Those who claim there are too many bowl games can rejoice. There won't be any more bowl games added to the postseason slate anytime soon.
According to ESPN's Brett McMurphy, the NCAA has put a halt to the addition of new bowl games and shattered the dreams of Austin, Texas; Charleston, South Carolina; and Myrtle Beach, South Carolina—all of which were in the process of adding games.
That's unfortunate, because the idea that there are too many bowl games already is simply false. There's no such thing as "too many bowl games.
Sure, pundits will complain, as many did on Monday morning.
Before you hit the comment section and immediately complain about 5-7 teams making bowl games and mediocre teams receiving participation trophies, take a step back and truly understand what bowl games are.
They are rewards to student-athletes.
If you want to label that as a participation trophy, fine. But in your next sentence, you can't complain that players aren't compensated enough for playing college football.
Players often receive a trip to an exotic destination during bowl week; get to have new and different experiences with their teammates (for free, incidentally); receive a swag bag that contains the latest and greatest in gaming, technology and apparel; and receive a handsome per diem on site and for travel (which is often pooled together by several players in order to save a little extra).
Bowls are a legal form of player compensation—and the compensation distributed is much more tangible than athletic scholarships.
I ask you, Mr. Bowl Cynic, do you want to take that away from student-athletes?
If you do, you better not complain that they don't get paid enough. Those two points can't co-exist.
What's more, bowls are made-for-TV events that dominate a three-week schedule over the holiday season. If you don't care about watching the GoDaddy Bowl between Georgia Southern and Bowling Green on a Wednesday night in December, that's fine.
Don't watch it.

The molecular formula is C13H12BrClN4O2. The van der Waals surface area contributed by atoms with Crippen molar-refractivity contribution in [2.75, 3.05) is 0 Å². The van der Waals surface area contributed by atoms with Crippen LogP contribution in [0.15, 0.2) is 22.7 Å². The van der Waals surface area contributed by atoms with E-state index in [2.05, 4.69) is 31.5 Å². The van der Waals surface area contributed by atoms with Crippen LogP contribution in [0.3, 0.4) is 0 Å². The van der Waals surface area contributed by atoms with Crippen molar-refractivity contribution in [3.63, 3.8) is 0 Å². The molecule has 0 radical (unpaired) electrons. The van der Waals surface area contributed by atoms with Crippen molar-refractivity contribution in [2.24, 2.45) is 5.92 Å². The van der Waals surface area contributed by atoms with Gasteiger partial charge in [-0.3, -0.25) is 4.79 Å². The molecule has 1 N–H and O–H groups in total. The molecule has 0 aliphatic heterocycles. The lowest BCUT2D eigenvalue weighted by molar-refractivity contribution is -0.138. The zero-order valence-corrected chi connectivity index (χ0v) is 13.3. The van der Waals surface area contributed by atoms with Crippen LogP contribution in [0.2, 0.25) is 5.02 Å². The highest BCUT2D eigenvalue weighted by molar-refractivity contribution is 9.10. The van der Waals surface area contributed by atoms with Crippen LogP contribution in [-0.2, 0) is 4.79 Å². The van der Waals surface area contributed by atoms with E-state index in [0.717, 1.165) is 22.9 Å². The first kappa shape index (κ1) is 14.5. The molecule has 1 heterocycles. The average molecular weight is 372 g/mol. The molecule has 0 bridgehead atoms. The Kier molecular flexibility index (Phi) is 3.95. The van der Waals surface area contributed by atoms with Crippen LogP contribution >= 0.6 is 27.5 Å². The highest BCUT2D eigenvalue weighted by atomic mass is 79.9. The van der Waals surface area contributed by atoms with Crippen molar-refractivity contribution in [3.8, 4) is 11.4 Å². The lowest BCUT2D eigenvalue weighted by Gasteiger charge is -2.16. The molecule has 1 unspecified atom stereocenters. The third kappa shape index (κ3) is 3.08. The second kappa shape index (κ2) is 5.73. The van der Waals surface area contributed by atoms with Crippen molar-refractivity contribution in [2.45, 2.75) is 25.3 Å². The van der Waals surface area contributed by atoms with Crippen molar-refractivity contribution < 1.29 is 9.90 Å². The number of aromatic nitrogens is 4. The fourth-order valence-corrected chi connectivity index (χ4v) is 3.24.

Others will, though. Specifically, 2.335 million people did in 2015, according to Sports Media Watch. For comparison, the 2016 MLB Opening Day World Series rematch between the Royals and Mets on ESPN's Sunday Night Baseball drew 2.9 million.
Think about that for a second.
A World Series rematch on Opening Day—one of the most exciting days in Major League Baseball—only outdrew a "meaningless weeknight bowl game" between two Group of Five teams by a half-million people.
The Las Vegas, Sun, Foster Farms, Pinstripe, Independence, Texas, Russell Athletic, Music City, Holiday, Belk, Citrus, Alamo, Liberty, Gator, Cactus and all New Year's Six bowls outdrew the marquee matchup on MLB's Opening Day.
You might not be watching, but others are.
What's more, strict bowl game qualification standards actually drive a bigger wedge between the college football "haves and have nots." If a team misses one, it misses out on those all-important 15 bowl practices that help develop players—particularly younger players who don't get the chance to work with the first- and-second teams during the season. The teams that make bowls accelerate that development process by taking advantage of that practice time.
Is that a reward for teams that finish .500 or above (or, at least close considering three 5-7 teams made bowl last year)? Sure. But it's also a punishment for those that don't make it, which shouldn't be the case. The latter is the more important aspect of the qualification standard because it makes the former more difficult to attain.
In this day and age, the comparable reward to a bowl game in the 1970's is a College Football Playoff berth or, perhaps more accurately, a New Year's Six appearance.
The other bowls are exhibitions that are meant to be fun, and more fun in the game is good for everybody.
Plus, the three cities that were in the mix for new bowl games would be fantastic additions to the bowl schedule.
Charleston and Myrtle Beach are great coastal cities with beaches and plenty of entertainment options, and Austin's nightlife is second to none in the Lone Star State.
The more the merrier.
Barrett Sallee is the lead SEC college football writer and national college football video analyst for Bleacher Report, as well as a host on Bleacher Report Radio on SiriusXM 83. Follow Barrett on Twitter @BarrettSallee.